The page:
For summary judgment, Cincinnati argues that the "Each Occurrence Limit" provision capped its limit of liability for the Waltz and Nelson suits at a total of $1 million as they arose from one occurrence. In support of its motion, Cincinnati submits the affidavit of TEC's insurance agent, who states that he understood there was only $1 million of coverage on products-completed operations hazards (commonly known as "products liability coverage") *1104 arising out of one occurrence, and that the $2 million limit represented the most TEC was entitled to for claims for bodily injury or property damage as a result of products-completed operations hazard in any given 12-month period. He further states that in assisting TEC to procure insurance, he quoted "umbrella" policies to TEC, but TEC did not want to pay the extra money for such a policy which would have provided TEC with additional limits over the $1 million per-occurrence limit. (Doc. No. 26, Exh. G).

TEC does not argue, nor would the facts support an argument, that the Waltz and Nelson suits were the result of two occurrences. Rather, TEC argues that it is entitled to the $2 million set forth as the "Operations-Completed Hazard Aggregate Limit," because the policy is ambiguous and should be construed against the insurer, entitling TEC to the higher limit of coverage.

The court must grant summary judgment, if the pleadings, admissions, stipulations, depositions and affidavits demonstrate that no genuine issue of material fact exists and the moving party is entitled to judgment as a matter of law. Fed. R.Civ.P. 56(c); Celotex Corp. v. Catrett, 477 U.S. 317, 322, 106 S. Ct. 2548, 91 L. Ed. 2d 265 (1986). As the parties agree, Missouri law controls resolution of the issue presented. See St. Paul Fire & Marine Ins. Co. v. Schrum, 149 F.3d 878 (8th Cir. 1998) (in diversity action, the interpretation of an insurance policy is a question of state law).

Under Missouri law, if a contract of insurance is unambiguous, it is to be enforced in accordance with its terms. Indiana Lumbermens Mut. Ins. Co. v. Timberland Pallet & Lumber Co., 195 F.3d 368, 377 (8th Cir.1999). Ambiguous provisions of an insurance policy are construed against the insurer. Id. An insurance contract is ambiguous if there is duplicity, indistinctness or uncertainty in its meaning such that it is reasonably open to different constructions. Id.; State Farm Mut. Auto. Ins. Co. v. Bridges, 6 S.W.3d 170, 173 (Mo.Ct.App.1999). A disagreement between the parties as to the meaning of the policy language does not suffice to create an ambiguity. J.S. DeWeese Co. v. Hughes-Treitler Mfg. Corp., 881 S.W.2d 638, 644 (Mo.Ct.App.1994); Windsor Ins. Co. v. Lucas, 24 S.W.3d 151, 153 (Mo.Ct. App.2000). A court interpreting an insurance policy must consider the entire policy as a whole to determine whether any words or phrases are ambiguous. Windsor Ins. Co. v. Lucas, 24 S.W.3d 151, 153 (Mo.Ct.App.2000).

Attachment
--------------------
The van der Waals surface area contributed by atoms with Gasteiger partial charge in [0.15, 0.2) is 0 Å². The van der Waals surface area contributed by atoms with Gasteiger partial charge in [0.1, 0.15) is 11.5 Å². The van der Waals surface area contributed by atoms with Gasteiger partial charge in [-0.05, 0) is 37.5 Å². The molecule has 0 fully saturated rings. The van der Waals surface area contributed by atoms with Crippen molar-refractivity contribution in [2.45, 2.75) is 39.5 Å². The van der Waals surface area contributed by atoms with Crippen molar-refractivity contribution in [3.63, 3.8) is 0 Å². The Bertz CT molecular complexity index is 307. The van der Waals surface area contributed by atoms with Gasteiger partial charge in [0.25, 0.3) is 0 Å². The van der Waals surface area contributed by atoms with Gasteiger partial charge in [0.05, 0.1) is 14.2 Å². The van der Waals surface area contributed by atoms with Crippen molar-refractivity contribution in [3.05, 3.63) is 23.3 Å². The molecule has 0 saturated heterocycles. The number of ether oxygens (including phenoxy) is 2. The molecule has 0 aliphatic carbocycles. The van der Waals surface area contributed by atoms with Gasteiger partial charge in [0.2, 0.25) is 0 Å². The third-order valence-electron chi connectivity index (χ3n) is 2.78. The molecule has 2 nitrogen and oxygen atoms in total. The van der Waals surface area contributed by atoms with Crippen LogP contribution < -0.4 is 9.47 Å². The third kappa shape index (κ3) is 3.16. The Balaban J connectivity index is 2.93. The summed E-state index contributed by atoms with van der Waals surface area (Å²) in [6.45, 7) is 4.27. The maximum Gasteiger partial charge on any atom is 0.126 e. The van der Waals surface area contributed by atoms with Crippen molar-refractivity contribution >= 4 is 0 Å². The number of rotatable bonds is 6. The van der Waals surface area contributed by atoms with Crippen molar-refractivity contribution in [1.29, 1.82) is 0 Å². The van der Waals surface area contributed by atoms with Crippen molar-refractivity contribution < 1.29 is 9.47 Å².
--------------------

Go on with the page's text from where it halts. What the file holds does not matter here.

The court concludes that there is no ambiguity in the language of the policy at issue here and that Cincinnati is entitled to judgment as a matter of law. Adopting TEC's position would not only abrogate the per-occurrence limit, it would also ignore the word "aggregate" in the "Products-Completed Operations Aggregate" provision. There is no conflict or ambiguity in a policy that provides a per-occurrence limit and an aggregate limit.

An aggregate limit is "[t]he maximum limit of coverage available under a liability policy during a specified period of time . . . regardless of the number of claims that may be made." Rupp, Insurance & Risk Management Glossary at 19 (1991). Its counterpart is the per occurrence limit, which expressly limits the amount to be paid under an insurance policy for liability arising out of each compensable occurrence.

North Am. Philips Corp. v. Aetna Cas. & Sur. Co., 1995 WL 628444, at *1 (Del.Super.Ct.1995); see also International Surplus Lines Ins. Co. v. Fireman's Fund Ins. Co., 998 F.2d 504, 505 (7th Cir.1993) ("An occurrence limit is the maximum amount the insurer will pay for a single *1105 event, while an aggregate limit is the maximum amount the insurer will pay for all events that occur within a policy period"); Diamond State Ins. Co. v. Homestead Indus., Inc., 318 S.C. 231, 456 S.E.2d 912, 916 n. 2 (1995) (citing several cases holding that when a policy limits per-occurrence liability to an aggregate amount, no ambiguity exists); RCA Mutual Ins. Co. v. Sanborn, 918 S.W.2d 893, 895 (Mo.Ct.App. 1996) (applying a policy that contained a limit for each "medical incident" and an annual aggregate limit).

Accordingly, the motion of plaintiff for summary judgment (Doc. No. 26) is sustained and the motion of defendant for summary judgment (Doc. No. 27) is denied. An appropriate Declaratory Judgment is issued herewith.


Pursuant to the Memorandum filed herewith,

IT IS HEREBY ORDERED that the motion of plaintiff Cincinnati Insurance Company for summary judgment (Doc. No. 26) is sustained and that the motion of defendant Television Engineering Corporation for summary judgment (Doc. No. 27) is denied, in that it is hereby declared that insurance policy No. CPP 064 43 63, issued by plaintiff Cincinnati Insurance Company to defendant Television Engineering Corporation, provides for total coverage of $1,000,000 for the claims which were the subject matter of this action.


[1] The action at bar was consolidated with a declaratory judgment action filed by TEC in state court and removed to this court by Cincinnati, Cause No. 4:00CV1377DDN. By order of October 10, 2000, the court administratively terminated Cause No. -1377. Thus, the unresolved coverage issues are presented for decision in this action.